Questions concerning the use of client money account for the largest proportion of cases before the Solicitors Disciplinary Tribunal (SDT). However, issues arising from confidentiality, privilege and the management of conflicts of interest are also quite common. 

Solicitors ought, of course, to be fully aware of the numerous cases in recent years determining the nature and extent of claims to privilege in various circumstances. 

July 2020 brought us the case of Armstrong & Patchett (as joint administrators of the above-named company) v Berrymans Lace Mawer LLP and Travelers Insurance Company Limited to add to that list. The case essentially turns on the extent of the rights of administrators to require production of files which are the subject of a joint retainer (in this case, jointly with Travelers) without consent. 

Anyone familiar with the long running Transform saga, may be aware that the case involved group litigation against the Transform group arising out of defective breast implants. 

Attempts to make Travelers liable for costs of the entire group litigation, including those claims which were not insured under Travelers’ policies failed in the Supreme Court. This meant that large numbers of claimants were liable to pay costs to their solicitors despite not being able to recover damages since Transform went into administration. 

This particular case arose out of the administrators’ request for access to files held by Berrymans Lace Mawer (BLM) which were the subject of a joint retainer involving Transform and Travelers. 

The difficulty arose because Travelers raised concerns about the future use of those files in circumstances where the administrators had assigned causes of action against BLM and/or counsel to Hugh James Involegal LLP (HJI), an entity wholly owned by the partners of Hugh James, the solicitors for the claimants in the original group litigation. 

The terms of the assignment required the administrators to provide HJI with reasonable access to all files within their possession. Provision was also made for Hugh James to be instructed by HJI for the purposes of advising on any possible assigned claims. The Administrators sought the files from BLM under statutory powers, intending to hand them to HJI.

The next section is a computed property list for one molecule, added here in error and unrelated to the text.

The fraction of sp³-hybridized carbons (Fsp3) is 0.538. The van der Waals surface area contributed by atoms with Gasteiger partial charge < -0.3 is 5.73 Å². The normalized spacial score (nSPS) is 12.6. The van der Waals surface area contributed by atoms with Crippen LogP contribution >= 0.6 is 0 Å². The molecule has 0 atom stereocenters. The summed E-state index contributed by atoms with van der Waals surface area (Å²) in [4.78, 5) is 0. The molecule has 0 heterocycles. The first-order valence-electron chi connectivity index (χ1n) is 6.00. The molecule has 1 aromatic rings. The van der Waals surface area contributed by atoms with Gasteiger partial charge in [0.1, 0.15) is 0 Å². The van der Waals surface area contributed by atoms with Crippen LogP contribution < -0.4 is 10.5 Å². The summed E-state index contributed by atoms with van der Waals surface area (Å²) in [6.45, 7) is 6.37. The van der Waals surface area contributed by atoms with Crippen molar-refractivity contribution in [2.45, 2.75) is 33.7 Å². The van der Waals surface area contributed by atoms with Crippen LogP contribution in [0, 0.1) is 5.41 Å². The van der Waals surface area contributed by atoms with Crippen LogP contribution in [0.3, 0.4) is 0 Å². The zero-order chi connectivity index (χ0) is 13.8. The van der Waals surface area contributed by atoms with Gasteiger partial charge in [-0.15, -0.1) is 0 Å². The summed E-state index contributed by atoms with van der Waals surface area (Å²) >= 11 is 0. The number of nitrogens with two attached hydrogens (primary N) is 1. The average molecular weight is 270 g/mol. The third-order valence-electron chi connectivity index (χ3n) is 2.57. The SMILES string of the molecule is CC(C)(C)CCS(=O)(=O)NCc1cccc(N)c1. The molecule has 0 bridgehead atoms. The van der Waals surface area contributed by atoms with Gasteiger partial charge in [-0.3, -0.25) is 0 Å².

The scenario is somewhat unusual but the analysis conducted by the court and, in particular, the confirmation that the administrators’ right to the files did not override the joint privilege in the absence of consent is further confirmation – if it is needed – of the importance of preserving privilege. 

The court confirmed that it was relying on section 234 of the Insolvency Act and was not treating HJI as a third party as it was the direct assignee of the cause of action. The application was simply therefore treated as a step to get in property belonging to the company rather than as part of an inquiry into the company’s affairs. 

The court’s approach to the issue of whether or not the possibility of a conflict of interest could be managed by appropriate undertakings was incomplete in the absence of an application to restrain the instruction of Hugh James although the judge expressed the view that the issues relied upon to found the possibility of a conflict of interest were somewhat remote. 

This was a case which turned very much on its facts but it should be a worthwhile study for those considering questions of joint privilege and conflicts of interest. My own impression was the court’s view on these questions was rather more pragmatic than might have been expected if left to the interpretation of the SRA. 

It will be interesting to see what the next steps in this long running saga will be.  

Susanna Heley is a partner at RadcliffesLeBrasseur